The Consumer Financial Protection Bureau’s rule has significant lending and privacy implications for Mississippi small businesses, and Congress taking action to block this rule is noteworthy and important.
There’s been a lot of political news over the last 6 weeks. In Washington the House of Representatives elected a new Speaker, and in Mississippi our attention has been on our state elections. Meanwhile, a critical legislative development that would strongly support small business growth happened in Washington, and Mississippians should all be aware of it.
In late October, the U.S. Senate voted in bipartisan fashion to overturn a pending data collection rule promulgated by the Consumer Financial Protection Bureau earlier this year. Now the U.S. House of Representatives appears to be headed toward an important vote on this Friday.
This is good news for Mississippi. The CFPB’s rule has significant lending and privacy implications for Mississippi small businesses, and Congress taking action to block this rule is noteworthy and important.
The rule in question implements Section 1071 of the Dodd-Frank Act, which sets up a small business lending data collection regime. Yes, the federal government is still implementing part of Dodd-Frank in 2023 – even though it became law in 2010. And the final 1071 rule, which took three presidential administrations to develop, is an administrative overreach far beyond what Congress intended.
As an example, Dodd-Frank required the CFPB to collect 13 data points – when the final rule was announced that number had ballooned to more than 80 data fields per loan. Here’s another example. Dodd-Frank dedicates three pages of legislative text laying out what the 1071 data collection requirements should entail, but when the rule was finalized, it came in at more than 880 pages.
In addition to overreach, there are several significant problems with the rule. First, the complexity of this going to significantly slow down the credit approval process for small businesses. This will have real world implications. Contractors, subcontractors, and farmers who are used to getting fast credit approvals to buy materials and equipment will now have to wait longer for approval. Retailers who are used to annually renewing lines of credit to purchase inventory with simple phone call will now have to wait longer for approval. These two examples of delays in credit approval will have down-stream impacts on small business customers, and these are just two scenarios.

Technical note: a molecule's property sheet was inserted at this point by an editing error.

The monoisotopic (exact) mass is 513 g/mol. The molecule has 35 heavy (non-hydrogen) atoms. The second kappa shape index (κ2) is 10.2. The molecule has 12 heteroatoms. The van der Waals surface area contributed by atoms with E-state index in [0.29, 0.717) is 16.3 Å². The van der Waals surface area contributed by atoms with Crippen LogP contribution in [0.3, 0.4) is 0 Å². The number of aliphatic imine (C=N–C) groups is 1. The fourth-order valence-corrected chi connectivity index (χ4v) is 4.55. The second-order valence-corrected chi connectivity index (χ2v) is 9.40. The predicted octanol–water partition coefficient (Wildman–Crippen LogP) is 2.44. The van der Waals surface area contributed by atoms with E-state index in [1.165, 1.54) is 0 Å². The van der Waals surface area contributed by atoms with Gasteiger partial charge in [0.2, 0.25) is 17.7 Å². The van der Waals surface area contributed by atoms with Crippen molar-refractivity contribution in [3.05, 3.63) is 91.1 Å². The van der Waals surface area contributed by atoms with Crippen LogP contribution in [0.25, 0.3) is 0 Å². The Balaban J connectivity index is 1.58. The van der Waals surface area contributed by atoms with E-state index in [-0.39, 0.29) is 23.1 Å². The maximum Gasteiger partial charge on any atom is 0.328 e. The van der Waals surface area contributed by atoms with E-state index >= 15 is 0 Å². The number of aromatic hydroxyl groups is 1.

The rule also defines small businesses as those that have $5 million in annual revenue. In Mississippi, $5 million in annual revenue is overly inclusive. According to the Mississippi Development Authority, nearly 116,000 Mississippi businesses employing more than 916,000 Mississippians fall into this category. And according to the Bureau of Labor Statistics we currently have around 1.2 million people working in Mississippi. So more than 77% of Mississippi workers are employed at companies that fall under this rule. The data this rule will have an indirect impact on many Mississippians.
And finally, there are significant privacy concerns related to both competitor intelligence and data security that Mississippians should be aware of. As it relates to business competitors, this rule will create significant problems. Lenders will be required to report industry classification codes and geographic information about potential borrowers, making it relatively easy for businesses to decipher the financial situation of their competitors–especially in rural states like ours. Bankers have raised this concern with the CFPB for years, and CFPB staff have acknowledged this could be problem. Unfortunately, they do not yet know how they will present the data they collect to the public.
There are also significant cyber security concerns at the CFPB. In 2018, then acting CFPB Director Mick Mulvaney testified to Congress that the Bureau had been hacked at least 240 times that he was aware of. And this April the financial data of more than a quarter million American consumers was compromised by a security breach at the CFPB. Gathering more data makes the CFPB an even more appealing target for cyber criminals.
The CFPB’s final rule has been challenged in the courts and has currently been temporarily delayed by judges in two federal circuits. The rule is overly broad, will slow commerce, creates real privacy and cyber risks, and judges are finding fault with it. These are just a few of the reasons the US Senate voted on a bipartisan basis to overturn the rule in October. It’s likely the House will vote to nullify the rule before Christmas – it is currently scheduled for a vote this Friday.
President Biden has threatened to veto this legislation, even if it passes both chambers of Congress with bipartisan support. He should rethink that – according to a CNC/Survey Monkey poll released last week his current approval rating is at an all-time low with small business owners. Small businesses need help to move the economy forward, not more red tape. Hopefully the House moves to nullify the rule, and the President rethinks his veto threat.